Original posted date: 21 March 2018
I submitted a series of images to a LensCulture competition last year.
Hanoi: A Journey of Rediscovery
These are selected from 10 rolls of film I shot in the street during my trip to Hanoi earlier this year (2017) for the Lunar New Year.
There was not much hope in winning anyway. I gave it up very quickly after I saw the competition highlights. But each entry is given a free review, and I thought that was still worth going for.
Then I completely forgot about it. Somehow LensCulture did not notify me when the review came out either (and that was 6 months ago). I only found it today by contacting their support after wondering what the hell I paid them for after going through some of my bank statements.
In the review notes, I asked what I should do to strengthen my narratives and improve story-telling in a body of work. I was not disappointed. Here it goes:
I am moved by this work and the personal nature of going home again. To make a visual record of a place you once knew well but are retracing requires some text which you have provided. It's especially important in a few of the photographs like the motorbike and the family with cafe and home in one. You mention wanting to strengthen your storytelling here but in my opinion, it's already pretty good! Your commentary seems to be about the city from a little bit of distance though and I found myself wanting to see someone you knew or family or something even more personal which you may have in other frames? If so, try including it in this edit. If I want to give a single piece of advice it would be to watch your framing. Sometimes it is really exquisite which raises the bar high and then some of the other images seem like they may have been rushed or taken without consent. #8 & 9 are in the top category for me where you have photographed a real moment in time in such a way that your viewer is drawn to examine the entire image. We want to see in the photograph itself as much as possible because it is such a strong depiction of this time/place/emotion. Beautifully done! #1,5,6 and 7 are also great in the series. The few that I take exception with are #2,3 and 4 and mainly the reason is that I want to add more to each of these scenes. I want to see the context in which each of these photographs is taken. In the Dominos photograph, the sign is a major part of the image but you are skilled photographer and with the method seen in image #9, you would be able to say something that shows the old vs. new in a more striking way. I say this because again, you have some absolutely wonderful works here and your interest in pulling them together and elevating the narrative all point to wanting to have a cohesive body of work. These comments are meant to be encouraging in that direction. I am also wondering if there is a London component here. What is the counter point to your previous life in Hanoi where you live now? There is a photographer named Alec Soth who has done some personal work with his own life story that you might take a look at. Magnum photographs has a number of members who make personal stories especially someone like Guerogui Pinkhassov. Am also appreciating that you work with film here. This technique can slow photographers down but that can be a good thing, making you consider each frame and to economize with your material in a way that digital doesn't often make us do. Thanks for sharing this work and I wish you much success in the future with it!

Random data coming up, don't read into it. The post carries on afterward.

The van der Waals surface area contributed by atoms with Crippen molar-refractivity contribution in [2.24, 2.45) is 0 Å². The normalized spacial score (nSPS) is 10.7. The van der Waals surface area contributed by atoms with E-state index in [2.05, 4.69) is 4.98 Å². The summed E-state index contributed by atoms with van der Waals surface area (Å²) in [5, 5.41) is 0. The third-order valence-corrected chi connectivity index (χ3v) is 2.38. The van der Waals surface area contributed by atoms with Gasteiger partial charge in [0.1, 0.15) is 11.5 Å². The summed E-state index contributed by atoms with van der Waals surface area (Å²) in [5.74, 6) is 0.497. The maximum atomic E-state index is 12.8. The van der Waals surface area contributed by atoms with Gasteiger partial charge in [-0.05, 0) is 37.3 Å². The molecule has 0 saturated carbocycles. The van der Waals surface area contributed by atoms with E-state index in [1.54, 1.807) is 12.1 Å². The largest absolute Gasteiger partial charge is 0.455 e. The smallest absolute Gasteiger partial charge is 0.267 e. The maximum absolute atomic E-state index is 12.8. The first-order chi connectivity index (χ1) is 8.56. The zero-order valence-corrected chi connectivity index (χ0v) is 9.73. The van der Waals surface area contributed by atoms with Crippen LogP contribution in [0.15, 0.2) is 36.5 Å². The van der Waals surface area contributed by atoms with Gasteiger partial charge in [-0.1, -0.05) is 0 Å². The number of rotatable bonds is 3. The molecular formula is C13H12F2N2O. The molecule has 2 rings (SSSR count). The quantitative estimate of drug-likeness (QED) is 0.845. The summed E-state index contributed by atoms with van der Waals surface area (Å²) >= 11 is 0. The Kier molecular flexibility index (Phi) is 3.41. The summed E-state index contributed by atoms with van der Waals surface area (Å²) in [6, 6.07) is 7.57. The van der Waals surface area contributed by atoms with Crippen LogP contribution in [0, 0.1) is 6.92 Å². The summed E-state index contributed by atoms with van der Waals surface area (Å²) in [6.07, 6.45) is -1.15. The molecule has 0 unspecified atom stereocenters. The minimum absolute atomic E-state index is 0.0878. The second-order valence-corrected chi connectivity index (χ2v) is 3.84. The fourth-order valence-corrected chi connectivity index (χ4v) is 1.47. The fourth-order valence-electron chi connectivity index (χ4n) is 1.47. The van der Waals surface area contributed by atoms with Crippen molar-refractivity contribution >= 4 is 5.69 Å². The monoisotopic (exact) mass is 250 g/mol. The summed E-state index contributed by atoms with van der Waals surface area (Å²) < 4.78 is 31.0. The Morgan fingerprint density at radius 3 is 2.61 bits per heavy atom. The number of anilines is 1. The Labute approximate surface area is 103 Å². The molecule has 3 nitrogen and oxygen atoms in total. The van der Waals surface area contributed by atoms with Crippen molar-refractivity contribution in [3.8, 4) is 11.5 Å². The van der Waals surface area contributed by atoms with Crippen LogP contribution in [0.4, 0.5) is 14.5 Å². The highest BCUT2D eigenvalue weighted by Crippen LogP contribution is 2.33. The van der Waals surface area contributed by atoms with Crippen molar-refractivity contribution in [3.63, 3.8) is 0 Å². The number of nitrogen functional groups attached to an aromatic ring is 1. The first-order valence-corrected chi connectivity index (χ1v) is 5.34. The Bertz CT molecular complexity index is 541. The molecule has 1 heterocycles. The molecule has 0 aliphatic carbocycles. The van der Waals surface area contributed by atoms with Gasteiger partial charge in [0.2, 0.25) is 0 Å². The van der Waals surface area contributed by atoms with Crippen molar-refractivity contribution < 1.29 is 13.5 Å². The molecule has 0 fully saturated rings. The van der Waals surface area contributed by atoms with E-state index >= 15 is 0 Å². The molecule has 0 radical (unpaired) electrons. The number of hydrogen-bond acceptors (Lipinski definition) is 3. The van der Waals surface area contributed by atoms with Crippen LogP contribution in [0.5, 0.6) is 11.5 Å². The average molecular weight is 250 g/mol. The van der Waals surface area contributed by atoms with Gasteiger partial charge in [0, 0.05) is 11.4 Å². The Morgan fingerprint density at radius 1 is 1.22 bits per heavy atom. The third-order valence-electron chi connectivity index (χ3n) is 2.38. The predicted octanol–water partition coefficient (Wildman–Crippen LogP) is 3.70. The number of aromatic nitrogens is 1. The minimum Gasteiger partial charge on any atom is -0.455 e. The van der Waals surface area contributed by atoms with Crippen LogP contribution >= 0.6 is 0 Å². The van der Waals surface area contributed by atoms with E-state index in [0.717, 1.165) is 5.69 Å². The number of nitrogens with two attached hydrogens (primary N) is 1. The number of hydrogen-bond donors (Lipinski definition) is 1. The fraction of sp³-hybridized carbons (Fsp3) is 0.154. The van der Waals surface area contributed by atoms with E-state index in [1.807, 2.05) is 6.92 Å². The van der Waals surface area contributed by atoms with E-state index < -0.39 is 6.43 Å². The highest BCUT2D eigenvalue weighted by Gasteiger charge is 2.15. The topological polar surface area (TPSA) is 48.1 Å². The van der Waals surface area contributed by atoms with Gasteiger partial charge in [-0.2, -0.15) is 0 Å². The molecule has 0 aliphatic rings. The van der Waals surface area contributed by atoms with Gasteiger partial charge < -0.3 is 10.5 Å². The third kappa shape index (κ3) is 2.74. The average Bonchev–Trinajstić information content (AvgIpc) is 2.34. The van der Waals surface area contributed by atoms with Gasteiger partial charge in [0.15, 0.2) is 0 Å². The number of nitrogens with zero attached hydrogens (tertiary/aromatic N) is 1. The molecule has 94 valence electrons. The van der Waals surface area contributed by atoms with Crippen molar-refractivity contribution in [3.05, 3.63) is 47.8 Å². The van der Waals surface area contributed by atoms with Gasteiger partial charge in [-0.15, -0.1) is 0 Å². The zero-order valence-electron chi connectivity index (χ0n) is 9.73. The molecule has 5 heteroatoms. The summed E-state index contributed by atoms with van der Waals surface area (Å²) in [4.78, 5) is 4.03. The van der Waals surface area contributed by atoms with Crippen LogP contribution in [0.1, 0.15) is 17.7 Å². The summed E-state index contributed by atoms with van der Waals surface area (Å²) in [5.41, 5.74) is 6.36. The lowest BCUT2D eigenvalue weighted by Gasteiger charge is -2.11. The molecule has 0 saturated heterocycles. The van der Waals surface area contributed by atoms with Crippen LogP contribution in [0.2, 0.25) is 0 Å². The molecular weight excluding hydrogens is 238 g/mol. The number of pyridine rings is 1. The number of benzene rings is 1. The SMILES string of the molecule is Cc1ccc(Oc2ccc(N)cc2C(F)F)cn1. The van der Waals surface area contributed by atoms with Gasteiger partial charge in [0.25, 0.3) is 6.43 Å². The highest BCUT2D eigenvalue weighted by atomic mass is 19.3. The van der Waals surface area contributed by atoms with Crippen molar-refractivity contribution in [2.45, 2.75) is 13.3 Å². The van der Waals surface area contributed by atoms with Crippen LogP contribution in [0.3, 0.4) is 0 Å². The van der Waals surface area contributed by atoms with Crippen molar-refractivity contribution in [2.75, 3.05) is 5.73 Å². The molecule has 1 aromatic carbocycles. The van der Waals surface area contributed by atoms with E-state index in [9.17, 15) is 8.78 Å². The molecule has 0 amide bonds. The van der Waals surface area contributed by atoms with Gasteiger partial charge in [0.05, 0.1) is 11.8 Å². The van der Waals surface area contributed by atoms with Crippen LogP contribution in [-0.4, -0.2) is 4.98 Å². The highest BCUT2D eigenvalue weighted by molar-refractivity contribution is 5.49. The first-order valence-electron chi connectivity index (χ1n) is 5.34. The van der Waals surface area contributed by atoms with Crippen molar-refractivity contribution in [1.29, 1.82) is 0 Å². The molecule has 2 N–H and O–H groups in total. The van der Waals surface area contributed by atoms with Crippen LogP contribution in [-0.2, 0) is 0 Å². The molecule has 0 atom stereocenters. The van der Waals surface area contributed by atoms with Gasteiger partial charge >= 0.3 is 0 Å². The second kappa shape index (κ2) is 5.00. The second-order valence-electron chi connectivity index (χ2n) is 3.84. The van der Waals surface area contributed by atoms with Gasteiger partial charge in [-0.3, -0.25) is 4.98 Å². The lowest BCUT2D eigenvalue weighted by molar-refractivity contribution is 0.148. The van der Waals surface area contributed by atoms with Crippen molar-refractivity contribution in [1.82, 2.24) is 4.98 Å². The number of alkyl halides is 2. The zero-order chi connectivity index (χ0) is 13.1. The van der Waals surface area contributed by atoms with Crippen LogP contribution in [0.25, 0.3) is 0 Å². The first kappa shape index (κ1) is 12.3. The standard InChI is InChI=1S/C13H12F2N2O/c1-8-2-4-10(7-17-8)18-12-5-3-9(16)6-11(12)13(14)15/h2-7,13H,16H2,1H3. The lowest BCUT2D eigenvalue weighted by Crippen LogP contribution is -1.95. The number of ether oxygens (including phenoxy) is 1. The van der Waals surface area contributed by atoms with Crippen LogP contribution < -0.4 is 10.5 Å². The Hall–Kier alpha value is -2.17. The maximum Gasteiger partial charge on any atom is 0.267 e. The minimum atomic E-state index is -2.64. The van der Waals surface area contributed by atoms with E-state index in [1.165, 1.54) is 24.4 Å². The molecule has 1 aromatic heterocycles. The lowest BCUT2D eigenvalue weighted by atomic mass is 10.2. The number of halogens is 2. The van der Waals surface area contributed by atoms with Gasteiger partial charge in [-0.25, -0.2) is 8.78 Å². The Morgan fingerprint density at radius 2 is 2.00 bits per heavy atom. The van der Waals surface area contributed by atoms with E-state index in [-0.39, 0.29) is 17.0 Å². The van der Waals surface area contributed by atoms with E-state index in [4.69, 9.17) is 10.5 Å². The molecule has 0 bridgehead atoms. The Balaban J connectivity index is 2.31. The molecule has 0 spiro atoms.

Additional Recommendations (books & photographers)
- The Decisive Moment, by Henri Cartier-Bresson
- Street Photography and the Poetic Image, by Alex Webb and Rebecca Norris Webb
- Street Photography Now, by Sophie Howarth and Steve McLaren
- 18 Composition Rules for Photos That Shine (online article)
- Photography as Activism: Images for Social Change by Michelle Bogre
- Lens - The New York Times Good examples of photographers' own statements and captions.
- The Art of Noticing Workshop
- Agence VU
- Open Society Foundations
Relevant Quotes from Past Jurors
"I’m looking for a clear expression of an idea; I ask why is the photographer asking me to look at this? When reviewing hundreds of submissions, exceptional, well-executed work that animates an idea and is visually exciting really stands out and deserves to be recognized." — Michael Famighetti, Editor, Aperture Magazine, New York City, USA “A good text with the pictures is short, concise, to the point, informed, descriptive. I find it helps to imagine you are speaking to a smart child who would rather be outside playing with friends: you have very little time to tell the story and explain WHY it matters. The same holds true for captions. 1st sentence: describe the image. 2nd sentence: why and how this image fits into the body of work." — Daphné Anglès , Picture Editor, The New York Times, Paris, France "I am interested in pictures that educate the viewer about a topic. I’m drawn to sociopolitical landscapes or personal human dramas that can be viewed in a wider context beyond the depicted subject, as well as art that pushes the boundaries of traditional photography." — Natasha Egan, Executive Director, Museum of Contemporary Photography, Columbia College, Chicago, IL, USA "Every great picture tells a story and should be able to stand on its own, but viewers are often eager to know a little bit more about what the photo is about. So a simple title or caption, or a few words, can make a great photo really come to life in someone’s imagination." — Jim Casper, Editor & Publisher of LensCulture